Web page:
By Stefan Kramer / David Borer (Reference: CapLaw-2019-27)

Discontinuation of LIBOR and Swiss Law-Governed Legacy Bonds – Time to Take a Closer Look

LIBOR was – and still is – the dominant reference rate for CHF-denominated floating rate and other variable interest rate bonds. There is still a significant number of outstanding “legacy bonds” with such variable interest rates that have maturities beyond the end of 2021, the announced time for the discontinuation of LIBOR. This article discusses considerations for issuers and bondholder representatives in dealing with such “legacy bonds”.

By René Bösch / Eduard De Zordi / Benjamin Leisinger / Lee Saladino (Reference: CapLaw-2019-28)

Can publicly available data become insider information?

Investors of the twenty-first century can harness the power of publicly available data to form a view on a specific company or – more generally – on a particular investment topic. Satellite imagery, marine and air traffic trackers, keyword or search engine trends can provide critical insights on how a company is performing, sometimes unbeknownst to the company itself and most other interested investors. This contribution explores whether there are circumstances in which data extracted from public sources is or can become insider information under Swiss law.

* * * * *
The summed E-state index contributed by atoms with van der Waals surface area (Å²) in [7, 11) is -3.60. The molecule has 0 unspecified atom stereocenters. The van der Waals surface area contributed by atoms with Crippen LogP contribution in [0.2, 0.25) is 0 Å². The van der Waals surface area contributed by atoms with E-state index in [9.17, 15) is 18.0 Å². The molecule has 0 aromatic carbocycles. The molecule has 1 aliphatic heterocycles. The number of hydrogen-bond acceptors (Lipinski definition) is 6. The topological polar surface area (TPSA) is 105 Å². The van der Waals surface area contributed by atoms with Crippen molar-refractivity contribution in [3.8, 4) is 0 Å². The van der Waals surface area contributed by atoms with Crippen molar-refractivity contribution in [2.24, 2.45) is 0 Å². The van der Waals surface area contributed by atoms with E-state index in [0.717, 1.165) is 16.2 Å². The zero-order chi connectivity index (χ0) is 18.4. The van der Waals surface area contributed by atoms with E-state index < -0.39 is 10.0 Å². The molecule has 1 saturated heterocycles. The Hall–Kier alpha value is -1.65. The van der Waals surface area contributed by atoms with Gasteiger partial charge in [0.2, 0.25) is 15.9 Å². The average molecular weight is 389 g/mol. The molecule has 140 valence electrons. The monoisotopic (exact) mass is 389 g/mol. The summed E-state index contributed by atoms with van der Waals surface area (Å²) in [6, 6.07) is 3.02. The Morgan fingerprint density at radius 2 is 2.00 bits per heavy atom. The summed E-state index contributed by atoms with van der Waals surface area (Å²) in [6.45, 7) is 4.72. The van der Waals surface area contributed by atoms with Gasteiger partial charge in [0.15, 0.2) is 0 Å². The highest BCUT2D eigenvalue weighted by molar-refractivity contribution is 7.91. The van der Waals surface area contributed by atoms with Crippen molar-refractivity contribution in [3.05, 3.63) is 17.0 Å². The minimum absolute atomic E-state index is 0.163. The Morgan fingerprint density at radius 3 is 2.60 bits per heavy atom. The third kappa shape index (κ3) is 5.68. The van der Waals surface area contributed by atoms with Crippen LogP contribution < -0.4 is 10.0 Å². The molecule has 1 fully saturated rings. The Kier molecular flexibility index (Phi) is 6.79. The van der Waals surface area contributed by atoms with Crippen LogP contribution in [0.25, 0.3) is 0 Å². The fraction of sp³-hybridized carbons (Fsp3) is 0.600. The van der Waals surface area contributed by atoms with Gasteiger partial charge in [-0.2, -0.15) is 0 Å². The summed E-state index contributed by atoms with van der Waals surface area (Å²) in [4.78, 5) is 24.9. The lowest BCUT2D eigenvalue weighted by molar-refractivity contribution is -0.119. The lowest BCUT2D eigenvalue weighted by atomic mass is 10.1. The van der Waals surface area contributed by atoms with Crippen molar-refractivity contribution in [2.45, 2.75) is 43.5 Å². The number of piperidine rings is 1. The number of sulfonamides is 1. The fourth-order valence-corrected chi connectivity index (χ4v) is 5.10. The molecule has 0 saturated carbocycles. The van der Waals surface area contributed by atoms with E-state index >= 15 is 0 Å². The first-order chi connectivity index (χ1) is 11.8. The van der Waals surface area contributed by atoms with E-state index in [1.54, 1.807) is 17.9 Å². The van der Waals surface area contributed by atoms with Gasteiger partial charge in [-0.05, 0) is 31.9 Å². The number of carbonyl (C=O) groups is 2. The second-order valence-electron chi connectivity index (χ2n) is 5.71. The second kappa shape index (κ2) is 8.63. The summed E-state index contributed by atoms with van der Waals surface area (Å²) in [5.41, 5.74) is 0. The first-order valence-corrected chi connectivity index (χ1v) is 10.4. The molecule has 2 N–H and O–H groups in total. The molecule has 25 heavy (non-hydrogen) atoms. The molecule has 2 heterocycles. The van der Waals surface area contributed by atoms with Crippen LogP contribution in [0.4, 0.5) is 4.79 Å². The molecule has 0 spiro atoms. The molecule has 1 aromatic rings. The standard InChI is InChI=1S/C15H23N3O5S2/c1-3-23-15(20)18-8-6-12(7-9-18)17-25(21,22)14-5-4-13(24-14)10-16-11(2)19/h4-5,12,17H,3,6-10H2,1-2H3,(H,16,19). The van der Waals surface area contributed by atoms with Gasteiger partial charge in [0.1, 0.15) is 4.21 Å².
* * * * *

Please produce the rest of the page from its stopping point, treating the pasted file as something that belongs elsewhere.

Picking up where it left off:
By Ariel Ben Hattar (Reference: CapLaw-2019-13)

Popular Initiative on Responsible Enterprises: Switzerland’s Long Arm on Subject Enterprises

Although its fate and timing are very unclear, the popular initiative “for responsible enterprises – for the protection of human rights and environment” (initiative on responsible enterprises; Konzernverantwortungsinitiative; Initiative Multinationales Responsables; “Initiative”) is not only hotly debated among the many Swiss based international companies that would be affected by it, but also among lawmakers in Berne. In short, the Initiative, which is expected to be voted upon by the Swiss people, proposes that enterprises shall be held liable before a Swiss court if one of its controlled enterprises violates human rights or environmental standards abroad. These enterprises will have additional duties and will have to monitor and report on the compliance with these duties.

The Initiative raises a bundle of legal questions of which we focused on one: Its scope of applicability. As we will see, a far reaching concept is proposed to ensure that a large number of enterprises is subject to the Initiative.

By Thomas U. Reutter / Annette Weber (Reference: CapLaw-2019-14)

Asset Backed Securities Under the Financial Services Act

The Financial Services Act of 15 June 2018 (FinSA) and the consultation draft Financial Services Ordinance (draft FinSO) dated 24 October 2018 include significant new rules for the distribution of financial instruments and the regulation of financial services in Switzerland. This article discusses the potential impact of the new rules on Asset-Backed Securities (ABS) in relation to the timing of prospectus review and approval, the obligation to prepare a Key Investor Document (KID) and the regulation of services typically provided by investment banks in connection with ABS transactions. The article is based on the version of draft FinSO published for public consultation.

By Daniel Adler / Daniel Bono (Reference: CapLaw-2019-01)